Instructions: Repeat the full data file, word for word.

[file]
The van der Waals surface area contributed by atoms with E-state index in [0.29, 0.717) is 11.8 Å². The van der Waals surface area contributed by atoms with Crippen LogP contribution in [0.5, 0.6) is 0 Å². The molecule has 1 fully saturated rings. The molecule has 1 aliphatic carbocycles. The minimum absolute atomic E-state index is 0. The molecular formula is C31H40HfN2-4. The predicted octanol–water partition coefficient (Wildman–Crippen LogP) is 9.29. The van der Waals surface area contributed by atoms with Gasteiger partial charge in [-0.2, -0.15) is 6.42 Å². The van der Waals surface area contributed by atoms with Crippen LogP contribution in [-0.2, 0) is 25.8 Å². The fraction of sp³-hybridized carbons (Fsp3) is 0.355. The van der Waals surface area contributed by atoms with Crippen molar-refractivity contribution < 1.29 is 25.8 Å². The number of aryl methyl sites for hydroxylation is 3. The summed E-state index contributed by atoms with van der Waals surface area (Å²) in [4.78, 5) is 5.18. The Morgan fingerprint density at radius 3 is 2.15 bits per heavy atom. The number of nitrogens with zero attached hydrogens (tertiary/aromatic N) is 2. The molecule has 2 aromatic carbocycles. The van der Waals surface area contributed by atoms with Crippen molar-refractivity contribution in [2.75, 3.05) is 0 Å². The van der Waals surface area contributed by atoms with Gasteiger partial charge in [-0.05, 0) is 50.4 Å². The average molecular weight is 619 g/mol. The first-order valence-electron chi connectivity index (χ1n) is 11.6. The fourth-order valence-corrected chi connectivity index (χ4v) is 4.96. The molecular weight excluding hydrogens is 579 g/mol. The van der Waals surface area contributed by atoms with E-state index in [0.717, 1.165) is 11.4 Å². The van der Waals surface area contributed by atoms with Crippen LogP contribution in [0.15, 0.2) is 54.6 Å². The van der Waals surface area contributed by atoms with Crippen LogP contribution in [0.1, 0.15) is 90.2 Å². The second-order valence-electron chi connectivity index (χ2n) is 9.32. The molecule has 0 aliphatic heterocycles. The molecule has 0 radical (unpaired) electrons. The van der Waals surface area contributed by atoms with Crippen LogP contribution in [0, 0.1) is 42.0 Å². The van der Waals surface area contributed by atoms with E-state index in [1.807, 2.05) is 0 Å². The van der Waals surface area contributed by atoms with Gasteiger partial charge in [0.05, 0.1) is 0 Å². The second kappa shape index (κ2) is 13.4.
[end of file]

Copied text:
The van der Waals surface area contributed by atoms with E-state index in [0.29, 0.717) is 11.8 Å². The van der Waals surface area contributed by atoms with Crippen LogP contribution in [0.5, 0.6) is 0 Å². The molecule has 1 fully saturated rings. The molecule has 1 aliphatic carbocycles. The minimum absolute atomic E-state index is 0. The molecular formula is C31H40HfN2-4. The predicted octanol–water partition coefficient (Wildman–Crippen LogP) is 9.29. The van der Waals surface area contributed by atoms with Gasteiger partial charge in [-0.2, -0.15) is 6.42 Å². The van der Waals surface area contributed by atoms with Crippen LogP contribution in [-0.2, 0) is 25.8 Å². The fraction of sp³-hybridized carbons (Fsp3) is 0.355. The van der Waals surface area contributed by atoms with Crippen molar-refractivity contribution < 1.29 is 25.8 Å². The number of aryl methyl sites for hydroxylation is 3. The summed E-state index contributed by atoms with van der Waals surface area (Å²) in [4.78, 5) is 5.18. The Morgan fingerprint density at radius 3 is 2.15 bits per heavy atom. The number of nitrogens with zero attached hydrogens (tertiary/aromatic N) is 2. The molecule has 2 aromatic carbocycles. The van der Waals surface area contributed by atoms with Crippen molar-refractivity contribution in [2.75, 3.05) is 0 Å². The van der Waals surface area contributed by atoms with Gasteiger partial charge in [-0.05, 0) is 50.4 Å². The average molecular weight is 619 g/mol. The first-order valence-electron chi connectivity index (χ1n) is 11.6. The fourth-order valence-corrected chi connectivity index (χ4v) is 4.96. The molecular weight excluding hydrogens is 579 g/mol. The van der Waals surface area contributed by atoms with E-state index in [0.717, 1.165) is 11.4 Å². The van der Waals surface area contributed by atoms with Crippen LogP contribution in [0.15, 0.2) is 54.6 Å². The van der Waals surface area contributed by atoms with Crippen LogP contribution in [0.1, 0.15) is 90.2 Å². The second-order valence-electron chi connectivity index (χ2n) is 9.32. The molecule has 0 aliphatic heterocycles. The molecule has 0 radical (unpaired) electrons. The van der Waals surface area contributed by atoms with Crippen LogP contribution in [0, 0.1) is 42.0 Å². The van der Waals surface area contributed by atoms with E-state index in [1.807, 2.05) is 0 Å². The van der Waals surface area contributed by atoms with Gasteiger partial charge in [0.05, 0.1) is 0 Å². The second kappa shape index (κ2) is 13.4.